Pets allowed
Allowed
Elevation Gain
1,100.00 ft (335.28 m)
Trail type
Loop
Distance
14.70 mi (23.66 km)
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The colloquial Beartooth High Lakes country is located on the Wyoming side of Beartooth Pass. It is accessible via the Beartooth Highway - a modern marvel of road engineering often compared to Going-to-the-Sun Road in Glacier National Park. This seasonal scenic highway is open between Memorial Day's first Saturday and sometime in October (depending on when the snow falls).

The Beartooth High Lakes Loop is an excellent introduction to this stunning area. Two different trailheads, Island Lake Trailhead and Beartooth Lake Trailhead, are less than four road miles apart and enable varying distances for a loop, shuttle, or out-and-back hike. To get the most extensive sampling of the many inspiring lakes not far from the trailhead, a lollipop loop from Island Lake Trailhead traverses over 14 miles through this high-alpine landscape. 

The Island Lake Trailhead is at an elevation of 9,556 feet. This high-altitude start lends to gasping breaths throughout the day, especially for lowlanders coming from out of state. Before starting the trip, it’s essential to recognize the miles are typically harder to get as the 14-mile loop ascends a cumulative 1,000+ feet of elevation on top of this high altitude. 

If the elevation doesn’t take your breath away beginning at the Island Lake Trailhead, the dramatic views will. The trail starts by skirting the west banks of Island and Night Lakes, revealing stunning mountain landscapes as it does. Lonesome Mountain is immediately in view, as it will be for much of the day, and the surrounding dramatic rock features make good use of an ample memory card and digital camera.

After over three miles and minimal elevation gain, and just after passing an unmarked junction leading to Becker and Albino Lakes, the trail descends steeply to meet a signed junction. This junction is where the loop begins. To the right (west), the trail heads to Claw Lake and a junction for Native Lake. To the left (south), the trail immediately encounters the aptly name Beauty Lake. 

Either direction makes for an adventurous day. For warmer days, heading towards Native Lake from this junction enables hiking downhill in the sun and makes trekking back up to Beauty Lake a shaded endeavor.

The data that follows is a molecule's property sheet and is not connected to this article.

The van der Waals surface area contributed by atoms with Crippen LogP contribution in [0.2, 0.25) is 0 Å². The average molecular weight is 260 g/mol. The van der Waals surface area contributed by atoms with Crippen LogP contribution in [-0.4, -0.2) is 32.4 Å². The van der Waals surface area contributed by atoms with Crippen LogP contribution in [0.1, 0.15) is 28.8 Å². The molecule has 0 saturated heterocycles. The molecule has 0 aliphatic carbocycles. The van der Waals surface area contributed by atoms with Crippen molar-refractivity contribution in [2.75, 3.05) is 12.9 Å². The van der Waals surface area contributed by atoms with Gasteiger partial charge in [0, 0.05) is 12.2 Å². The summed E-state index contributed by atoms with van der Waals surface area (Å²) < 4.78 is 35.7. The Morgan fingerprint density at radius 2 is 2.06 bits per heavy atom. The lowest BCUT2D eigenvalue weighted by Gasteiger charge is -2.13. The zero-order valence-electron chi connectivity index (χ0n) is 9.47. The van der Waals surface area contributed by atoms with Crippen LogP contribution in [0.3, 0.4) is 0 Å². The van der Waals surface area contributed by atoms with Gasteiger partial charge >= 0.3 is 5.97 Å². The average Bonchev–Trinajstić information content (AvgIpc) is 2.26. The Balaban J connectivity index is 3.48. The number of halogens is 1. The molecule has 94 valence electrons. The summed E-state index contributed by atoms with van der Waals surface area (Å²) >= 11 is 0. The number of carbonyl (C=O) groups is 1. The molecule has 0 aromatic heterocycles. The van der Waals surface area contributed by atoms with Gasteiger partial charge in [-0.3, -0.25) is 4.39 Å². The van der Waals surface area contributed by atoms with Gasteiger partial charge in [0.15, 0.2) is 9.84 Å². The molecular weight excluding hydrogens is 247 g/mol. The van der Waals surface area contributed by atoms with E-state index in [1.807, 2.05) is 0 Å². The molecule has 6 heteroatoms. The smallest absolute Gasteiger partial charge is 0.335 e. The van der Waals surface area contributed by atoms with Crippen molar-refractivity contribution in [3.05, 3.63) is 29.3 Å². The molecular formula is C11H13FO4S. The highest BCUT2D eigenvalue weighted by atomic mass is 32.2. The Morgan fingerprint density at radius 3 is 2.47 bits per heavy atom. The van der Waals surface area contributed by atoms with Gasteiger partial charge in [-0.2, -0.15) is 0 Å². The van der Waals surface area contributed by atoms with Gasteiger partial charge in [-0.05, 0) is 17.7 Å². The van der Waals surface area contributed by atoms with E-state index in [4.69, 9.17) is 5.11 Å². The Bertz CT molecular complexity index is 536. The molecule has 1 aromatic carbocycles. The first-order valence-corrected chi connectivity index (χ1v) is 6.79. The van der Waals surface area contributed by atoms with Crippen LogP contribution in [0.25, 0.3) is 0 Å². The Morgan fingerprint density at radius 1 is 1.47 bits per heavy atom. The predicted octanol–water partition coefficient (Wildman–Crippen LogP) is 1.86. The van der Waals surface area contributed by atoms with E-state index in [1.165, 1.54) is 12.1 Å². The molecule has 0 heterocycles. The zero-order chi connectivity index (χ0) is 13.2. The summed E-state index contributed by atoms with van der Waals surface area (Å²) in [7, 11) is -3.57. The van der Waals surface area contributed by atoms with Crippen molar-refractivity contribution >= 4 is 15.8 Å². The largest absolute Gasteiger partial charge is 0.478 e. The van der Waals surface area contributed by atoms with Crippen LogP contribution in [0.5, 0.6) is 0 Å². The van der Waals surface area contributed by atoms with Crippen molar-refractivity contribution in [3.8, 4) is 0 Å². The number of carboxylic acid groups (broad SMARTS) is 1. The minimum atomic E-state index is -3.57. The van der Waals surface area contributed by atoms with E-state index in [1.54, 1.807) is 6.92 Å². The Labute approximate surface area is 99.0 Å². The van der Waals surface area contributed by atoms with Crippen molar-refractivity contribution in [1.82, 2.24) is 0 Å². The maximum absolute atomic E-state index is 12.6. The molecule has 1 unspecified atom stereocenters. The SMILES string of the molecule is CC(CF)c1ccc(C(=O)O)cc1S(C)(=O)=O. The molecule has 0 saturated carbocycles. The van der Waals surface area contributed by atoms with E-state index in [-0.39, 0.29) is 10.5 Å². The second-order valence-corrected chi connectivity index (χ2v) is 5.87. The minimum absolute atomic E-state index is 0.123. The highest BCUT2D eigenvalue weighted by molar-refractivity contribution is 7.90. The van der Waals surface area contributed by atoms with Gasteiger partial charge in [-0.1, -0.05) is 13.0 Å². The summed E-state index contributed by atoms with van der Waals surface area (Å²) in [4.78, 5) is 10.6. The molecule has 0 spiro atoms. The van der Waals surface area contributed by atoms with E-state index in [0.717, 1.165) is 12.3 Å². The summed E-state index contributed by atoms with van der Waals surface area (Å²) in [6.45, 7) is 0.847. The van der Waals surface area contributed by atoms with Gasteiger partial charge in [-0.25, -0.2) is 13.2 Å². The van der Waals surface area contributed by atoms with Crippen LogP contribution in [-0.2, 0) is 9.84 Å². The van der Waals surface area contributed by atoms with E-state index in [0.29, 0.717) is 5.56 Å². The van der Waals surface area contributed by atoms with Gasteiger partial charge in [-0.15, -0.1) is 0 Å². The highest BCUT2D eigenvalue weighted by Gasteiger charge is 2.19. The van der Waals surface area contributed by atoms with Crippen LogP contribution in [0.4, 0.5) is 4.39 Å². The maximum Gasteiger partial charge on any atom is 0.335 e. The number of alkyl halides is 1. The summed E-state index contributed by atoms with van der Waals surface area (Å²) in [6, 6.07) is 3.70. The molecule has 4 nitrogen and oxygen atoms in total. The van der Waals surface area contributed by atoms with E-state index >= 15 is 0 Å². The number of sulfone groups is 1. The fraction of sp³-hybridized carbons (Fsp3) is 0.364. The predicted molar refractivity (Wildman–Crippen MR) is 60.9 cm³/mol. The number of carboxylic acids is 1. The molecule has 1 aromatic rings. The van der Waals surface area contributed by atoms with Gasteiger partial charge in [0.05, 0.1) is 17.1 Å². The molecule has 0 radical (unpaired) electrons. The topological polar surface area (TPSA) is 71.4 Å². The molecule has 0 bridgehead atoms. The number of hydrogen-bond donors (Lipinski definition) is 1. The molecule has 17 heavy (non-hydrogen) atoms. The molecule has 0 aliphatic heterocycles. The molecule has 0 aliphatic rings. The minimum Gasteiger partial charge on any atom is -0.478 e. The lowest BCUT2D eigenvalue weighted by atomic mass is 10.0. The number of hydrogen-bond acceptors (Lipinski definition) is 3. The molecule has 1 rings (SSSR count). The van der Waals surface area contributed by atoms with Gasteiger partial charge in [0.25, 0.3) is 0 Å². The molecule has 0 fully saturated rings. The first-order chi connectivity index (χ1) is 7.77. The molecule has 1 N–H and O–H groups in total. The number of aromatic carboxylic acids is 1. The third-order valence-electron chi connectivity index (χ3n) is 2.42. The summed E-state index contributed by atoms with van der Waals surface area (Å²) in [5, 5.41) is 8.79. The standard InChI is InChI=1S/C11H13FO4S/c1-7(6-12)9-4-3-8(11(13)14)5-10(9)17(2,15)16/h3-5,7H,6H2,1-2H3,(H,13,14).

Heading west towards Claw and Native Lakes, the trail encounters rolling elevation as it makes its way through the lake-infused countryside. Eventually, hikers encounter a beautiful chain of lakes that ultimately reveals a great view of Lonesome Mountain. The trail veers south after reaching the best landscape view of Lonesome Mountain, and hikers are introduced to another eye-catching geological feature - Beartooth Butte. 

It’s a steady downhill pursuit adjacent to Beartooth Butte to Beartooth Lake. This area lacks shade, which makes appreciating the surrounding big country a bit easier. A few massive whitebark pines along the path provide a little shaded oasis for those needing a rest along this section of trail. Beartooth Lake is seen on the horizon early on, and only gets more inviting the closer it gets.

The trail follows along the northern bank of the Beartooth Lake upon reaching the water. Early in the season, this area is likely to get feet wet. Later in the summer, plenty of sunbaked stones enable easy crossing. The trail encounters the Beartooth Lake Trailhead here. This is also where the best view of Beartooth Butte is seen high above the lake. 

It’s an uphill effort from Beartooth Lake to Beauty Lake to finish the loop. Shade and a dense forest do make the effort a little easier on hot days. And the effort is well rewarded upon reaching Crane Lake, just before reaching the sprawling shores of Beauty Lake. 

It didn’t take too much creativity to name Beauty Lake, but the title does describe this massive body of water pretty well. Hikers are afforded plenty of time to appreciate the unfolding lake horizon as the trail follows its west bank closely. Several places for a snack break beckon a moment of rest and relaxation along the shores. 

After taking some time at Beauty Lake, the trail reaches the signed trail junction once again. After a short but very stout hike up, hikers can resume the original trail back to their car at Island Lake Trailhead. This route is hearty for a day hike, and several overnight options enable the route to be spread out over 2-3 days.

 

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Logistics + Planning

Preferable season(s)

Summer
Fall

Congestion

High

Parking Pass

None

Open Year-round

No

Open from

May 23 to October 15

Days

2

Pros

Amazing vistas. Beautiful lakes. Plenty of side-trails to explore.

Cons

Exposed part of the way. Short hiking season.

Trailhead Elevation

9,559.00 ft (2,913.58 m)

Highest point

9,927.00 ft (3,025.75 m)

Features

Vault toilet
Glacier
Near lake or river
Backcountry camping
Wildlife
Fishing
Family friendly
Big vistas
Big Game Watching
Wildflowers
Bird watching

Typically multi-day

Yes

Permit required

No

Location

Nearby Adventures

Nearby Lodging + Camping

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